I must warn you: the following account is fairly graphic and may upset some readers. Please stop reading if you find butchering or blood offensive!
I killed 2 young roosters tonight. It was a primordial, gut wrenching, deeply profound experience. Hours later, I still feel greatly saddened by the deed. I feel relieved to have done it after many months of knowing I was ultimately going to become a chicken butcher. I eat meat, and if I am going to look myself in the eye and continue to do so while professing to be a conscientious consumer, it has become essential for me to have more of a hand in the process of bringing food to the table.
Our chickens are not being raised for meat, and I’ll likely wait for the Zombie Apocalypse before I intentionally raise animals for food. We are raising a self sustaining laying hen flock. This means the young roosters must be culled, before they fully mature. Otherwise we would have a heck of a lot of rooster fights on our hands, we would be allowing them feed that might deprive others, and our coop would rapidly become overcrowded.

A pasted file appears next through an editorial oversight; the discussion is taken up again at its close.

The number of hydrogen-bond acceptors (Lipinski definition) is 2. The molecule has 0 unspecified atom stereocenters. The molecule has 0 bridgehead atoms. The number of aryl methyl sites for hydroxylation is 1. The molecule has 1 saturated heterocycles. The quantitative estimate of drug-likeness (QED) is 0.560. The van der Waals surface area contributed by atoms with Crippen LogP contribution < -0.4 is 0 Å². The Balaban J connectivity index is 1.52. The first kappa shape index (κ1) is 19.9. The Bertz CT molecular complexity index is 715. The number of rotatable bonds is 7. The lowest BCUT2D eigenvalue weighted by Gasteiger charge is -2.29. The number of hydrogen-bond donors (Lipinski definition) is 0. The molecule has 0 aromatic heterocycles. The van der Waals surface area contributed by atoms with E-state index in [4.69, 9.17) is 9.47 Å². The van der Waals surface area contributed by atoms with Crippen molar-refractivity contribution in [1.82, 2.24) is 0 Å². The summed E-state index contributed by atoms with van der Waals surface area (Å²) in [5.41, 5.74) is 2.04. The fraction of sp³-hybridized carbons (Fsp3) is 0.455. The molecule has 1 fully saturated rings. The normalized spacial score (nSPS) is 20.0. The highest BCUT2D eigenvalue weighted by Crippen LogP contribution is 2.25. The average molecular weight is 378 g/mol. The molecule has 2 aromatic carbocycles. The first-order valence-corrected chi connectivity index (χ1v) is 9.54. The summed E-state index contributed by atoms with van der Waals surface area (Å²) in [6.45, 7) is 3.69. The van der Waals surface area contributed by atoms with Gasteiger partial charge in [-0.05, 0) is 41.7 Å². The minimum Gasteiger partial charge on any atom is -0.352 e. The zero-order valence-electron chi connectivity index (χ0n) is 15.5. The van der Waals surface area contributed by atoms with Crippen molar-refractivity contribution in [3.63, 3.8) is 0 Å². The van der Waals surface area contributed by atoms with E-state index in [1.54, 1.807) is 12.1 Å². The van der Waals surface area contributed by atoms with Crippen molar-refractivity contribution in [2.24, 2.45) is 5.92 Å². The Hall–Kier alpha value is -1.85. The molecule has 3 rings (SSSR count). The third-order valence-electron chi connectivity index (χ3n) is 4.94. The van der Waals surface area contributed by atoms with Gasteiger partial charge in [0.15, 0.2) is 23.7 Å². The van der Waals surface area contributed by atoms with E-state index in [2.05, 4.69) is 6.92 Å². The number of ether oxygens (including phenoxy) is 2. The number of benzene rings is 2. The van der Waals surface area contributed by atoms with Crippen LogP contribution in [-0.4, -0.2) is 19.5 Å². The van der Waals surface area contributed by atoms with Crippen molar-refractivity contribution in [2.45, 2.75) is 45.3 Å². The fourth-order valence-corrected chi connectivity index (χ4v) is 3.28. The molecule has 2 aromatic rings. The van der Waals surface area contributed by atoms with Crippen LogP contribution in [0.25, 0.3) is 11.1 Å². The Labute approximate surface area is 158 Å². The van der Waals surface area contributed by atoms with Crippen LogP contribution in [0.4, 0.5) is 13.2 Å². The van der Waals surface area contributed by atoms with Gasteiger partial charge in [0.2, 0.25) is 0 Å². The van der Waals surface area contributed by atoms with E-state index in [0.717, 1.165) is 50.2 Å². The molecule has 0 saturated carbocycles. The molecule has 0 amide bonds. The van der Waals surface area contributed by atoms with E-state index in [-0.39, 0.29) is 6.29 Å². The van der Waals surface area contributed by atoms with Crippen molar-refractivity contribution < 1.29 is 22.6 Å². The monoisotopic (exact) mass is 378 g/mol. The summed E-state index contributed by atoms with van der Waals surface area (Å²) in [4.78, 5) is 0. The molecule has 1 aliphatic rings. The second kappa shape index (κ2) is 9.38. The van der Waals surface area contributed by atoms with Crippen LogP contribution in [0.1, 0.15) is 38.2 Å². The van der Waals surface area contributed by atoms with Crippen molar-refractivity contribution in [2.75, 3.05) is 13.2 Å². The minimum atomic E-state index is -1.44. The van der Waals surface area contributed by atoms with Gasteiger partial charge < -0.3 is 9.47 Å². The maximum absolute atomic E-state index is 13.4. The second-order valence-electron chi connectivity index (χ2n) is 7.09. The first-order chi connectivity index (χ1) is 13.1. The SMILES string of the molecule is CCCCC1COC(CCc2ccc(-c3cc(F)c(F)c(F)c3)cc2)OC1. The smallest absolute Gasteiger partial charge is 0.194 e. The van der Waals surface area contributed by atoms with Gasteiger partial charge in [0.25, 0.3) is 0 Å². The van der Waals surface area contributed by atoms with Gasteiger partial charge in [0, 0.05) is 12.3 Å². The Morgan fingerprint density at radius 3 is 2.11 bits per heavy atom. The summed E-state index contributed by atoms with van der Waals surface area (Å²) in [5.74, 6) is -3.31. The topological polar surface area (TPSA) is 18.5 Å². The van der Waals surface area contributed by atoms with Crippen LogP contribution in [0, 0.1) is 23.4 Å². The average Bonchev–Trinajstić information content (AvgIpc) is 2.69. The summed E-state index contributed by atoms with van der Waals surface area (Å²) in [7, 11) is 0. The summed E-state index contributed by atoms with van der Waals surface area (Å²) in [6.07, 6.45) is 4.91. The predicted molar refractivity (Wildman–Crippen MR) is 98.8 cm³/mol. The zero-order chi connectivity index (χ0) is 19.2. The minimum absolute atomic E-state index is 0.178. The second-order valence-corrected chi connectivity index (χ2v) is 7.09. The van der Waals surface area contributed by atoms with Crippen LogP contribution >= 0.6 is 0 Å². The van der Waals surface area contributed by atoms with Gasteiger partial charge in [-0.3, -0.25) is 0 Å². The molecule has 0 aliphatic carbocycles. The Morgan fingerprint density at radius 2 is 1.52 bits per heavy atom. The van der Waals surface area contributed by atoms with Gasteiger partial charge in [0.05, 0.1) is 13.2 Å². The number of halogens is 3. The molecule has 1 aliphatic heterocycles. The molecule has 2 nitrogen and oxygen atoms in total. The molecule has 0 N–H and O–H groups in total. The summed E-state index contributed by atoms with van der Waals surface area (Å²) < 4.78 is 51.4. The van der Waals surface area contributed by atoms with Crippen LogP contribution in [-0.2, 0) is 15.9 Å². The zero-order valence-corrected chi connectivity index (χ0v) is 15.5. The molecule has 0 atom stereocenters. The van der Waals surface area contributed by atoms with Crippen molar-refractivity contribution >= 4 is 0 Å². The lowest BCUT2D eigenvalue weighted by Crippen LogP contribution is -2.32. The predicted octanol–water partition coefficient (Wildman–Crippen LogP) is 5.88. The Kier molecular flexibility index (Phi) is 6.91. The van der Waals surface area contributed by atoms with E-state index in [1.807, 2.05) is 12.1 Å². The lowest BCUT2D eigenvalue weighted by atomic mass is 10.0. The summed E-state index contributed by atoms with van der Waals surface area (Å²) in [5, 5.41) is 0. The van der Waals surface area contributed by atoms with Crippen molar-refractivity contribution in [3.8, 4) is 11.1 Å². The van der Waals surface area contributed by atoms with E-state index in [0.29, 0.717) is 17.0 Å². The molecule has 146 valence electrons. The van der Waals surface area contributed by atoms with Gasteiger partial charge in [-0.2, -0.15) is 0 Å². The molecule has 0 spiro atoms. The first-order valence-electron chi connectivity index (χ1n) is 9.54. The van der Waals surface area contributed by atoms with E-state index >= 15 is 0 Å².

I had decided to go through the process of butchering from beginning to end. To the purpose of maximizing the resource, the roosters should be done in as soon as they have nearly reached full growth. If they are going to be good eating, it is essential that they are killed before they reach sexual maturity.
I did not feel ready for this… But would I ever? All of the chickens are mostly really sweet tempered at a young age. I spend many minutes every day just watching their antics. The pent-up exuberance when I first open the pop door to let them out of the coop in the morning. Once the immediate crazy hunger of first morning is sated (I always bring scratch that they gobble up speedily), they engage in mock battles and race around the chicken yard, sometimes even catching flight for a dozen yards or so. These birds have a pretty good life, as far as chicken lives go.